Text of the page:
[lit-ideas] Re: Wittgenstein on Colour (Was: The Blue Book)

  • From: Robert.Paul@xxxxxxxxxxxxxxxxxx (Robert Paul)
  • To: lit-ideas@xxxxxxxxxxxxx
  • Date: 20 May 2004 11:03:14 PDT

>If we allow Wittgenstein this inconsistency, then indeed we have McEvoy's 
Reductio Ad Absurdum:

          objects are colourless.
          Wittgenstein wrote "The Blue Book"
          Wittgenstein didn't write an object.

I'm confused.<
I'm confused that JL is confused. The Blue Book (so named for the color of the
folders it was originally bound in) consists of material Wittgenstein dictated
to a group of his students from his lecture course at Cambridge, in 1934-35, so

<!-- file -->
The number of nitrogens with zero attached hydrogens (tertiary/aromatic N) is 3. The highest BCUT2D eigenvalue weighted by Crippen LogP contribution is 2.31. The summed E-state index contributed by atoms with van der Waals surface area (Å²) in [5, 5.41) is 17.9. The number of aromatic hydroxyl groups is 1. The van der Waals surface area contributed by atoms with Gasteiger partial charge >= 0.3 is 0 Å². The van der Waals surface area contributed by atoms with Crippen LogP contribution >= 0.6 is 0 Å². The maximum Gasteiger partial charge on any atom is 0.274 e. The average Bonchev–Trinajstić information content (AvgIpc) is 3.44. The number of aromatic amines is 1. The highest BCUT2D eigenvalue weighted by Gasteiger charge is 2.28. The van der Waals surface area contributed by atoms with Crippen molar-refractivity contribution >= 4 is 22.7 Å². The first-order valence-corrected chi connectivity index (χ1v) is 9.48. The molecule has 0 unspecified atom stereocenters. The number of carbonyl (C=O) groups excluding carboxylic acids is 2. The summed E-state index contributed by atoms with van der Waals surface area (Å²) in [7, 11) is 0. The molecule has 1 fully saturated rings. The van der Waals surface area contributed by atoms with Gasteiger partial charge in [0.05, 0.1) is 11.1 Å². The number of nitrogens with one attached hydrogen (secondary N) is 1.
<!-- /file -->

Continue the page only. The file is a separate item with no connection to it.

that the entire class would have 'something to take home with them, in their
hands if not in their brains.' [Monk, 336]

The Blue Book briefly explores, or touches on almost every aspect of
Wittgenstein's so-called later philosophy, and introduced the expression
'language-game' into philosophical discourse. It is now part of what is
published as The Blue and Brown Books, which first appeared other than in
samizdat in 1958.

But, I suspect JL already knew this and was just pulling our legs. Tractatus
2.032 refers not to ordinary objects, the sorts of things that make up 'the
furniture of the world,' but to the logically simple objects which are the form
and substance of the world; the things which are directly referred to by
logically simple names. Books, etc., are not logically simple objects. But this
is a discussion I don't want to get into. I want to learn more about Geary's
theory of abstract predication.

Robert Paul
Reed College
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